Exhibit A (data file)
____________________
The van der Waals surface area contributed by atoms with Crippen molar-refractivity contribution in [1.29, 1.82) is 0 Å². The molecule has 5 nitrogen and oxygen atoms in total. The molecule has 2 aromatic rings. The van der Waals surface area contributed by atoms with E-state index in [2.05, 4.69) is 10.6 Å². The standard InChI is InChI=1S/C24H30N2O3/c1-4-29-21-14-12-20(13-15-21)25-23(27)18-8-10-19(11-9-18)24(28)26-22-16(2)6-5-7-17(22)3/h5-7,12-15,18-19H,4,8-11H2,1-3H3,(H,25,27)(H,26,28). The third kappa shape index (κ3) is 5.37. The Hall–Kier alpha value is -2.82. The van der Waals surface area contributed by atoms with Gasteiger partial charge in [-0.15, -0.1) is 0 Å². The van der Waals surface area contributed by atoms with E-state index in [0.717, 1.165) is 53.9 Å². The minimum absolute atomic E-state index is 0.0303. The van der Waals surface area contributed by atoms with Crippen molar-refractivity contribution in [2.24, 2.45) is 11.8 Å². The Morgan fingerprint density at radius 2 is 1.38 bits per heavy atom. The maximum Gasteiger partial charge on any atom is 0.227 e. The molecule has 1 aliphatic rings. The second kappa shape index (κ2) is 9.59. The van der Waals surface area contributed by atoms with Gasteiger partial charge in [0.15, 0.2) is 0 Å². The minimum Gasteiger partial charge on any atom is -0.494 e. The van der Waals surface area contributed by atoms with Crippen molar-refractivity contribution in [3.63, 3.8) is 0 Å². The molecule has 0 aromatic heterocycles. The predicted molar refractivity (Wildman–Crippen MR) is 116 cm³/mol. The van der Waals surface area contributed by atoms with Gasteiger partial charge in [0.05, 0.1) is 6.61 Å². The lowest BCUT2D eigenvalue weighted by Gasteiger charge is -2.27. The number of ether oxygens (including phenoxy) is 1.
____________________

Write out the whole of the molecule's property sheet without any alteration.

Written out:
The van der Waals surface area contributed by atoms with Crippen molar-refractivity contribution in [1.29, 1.82) is 0 Å². The molecule has 5 nitrogen and oxygen atoms in total. The molecule has 2 aromatic rings. The van der Waals surface area contributed by atoms with E-state index in [2.05, 4.69) is 10.6 Å². The standard InChI is InChI=1S/C24H30N2O3/c1-4-29-21-14-12-20(13-15-21)25-23(27)18-8-10-19(11-9-18)24(28)26-22-16(2)6-5-7-17(22)3/h5-7,12-15,18-19H,4,8-11H2,1-3H3,(H,25,27)(H,26,28). The third kappa shape index (κ3) is 5.37. The Hall–Kier alpha value is -2.82. The van der Waals surface area contributed by atoms with Gasteiger partial charge in [-0.15, -0.1) is 0 Å². The van der Waals surface area contributed by atoms with E-state index in [0.717, 1.165) is 53.9 Å². The minimum absolute atomic E-state index is 0.0303. The van der Waals surface area contributed by atoms with Crippen molar-refractivity contribution in [2.24, 2.45) is 11.8 Å². The Morgan fingerprint density at radius 2 is 1.38 bits per heavy atom. The maximum Gasteiger partial charge on any atom is 0.227 e. The molecule has 1 aliphatic rings. The second kappa shape index (κ2) is 9.59. The van der Waals surface area contributed by atoms with Gasteiger partial charge in [0.15, 0.2) is 0 Å². The minimum Gasteiger partial charge on any atom is -0.494 e. The van der Waals surface area contributed by atoms with Crippen molar-refractivity contribution in [3.63, 3.8) is 0 Å². The molecule has 0 aromatic heterocycles. The predicted molar refractivity (Wildman–Crippen MR) is 116 cm³/mol. The van der Waals surface area contributed by atoms with Gasteiger partial charge in [0.05, 0.1) is 6.61 Å². The lowest BCUT2D eigenvalue weighted by Gasteiger charge is -2.27. The number of ether oxygens (including phenoxy) is 1.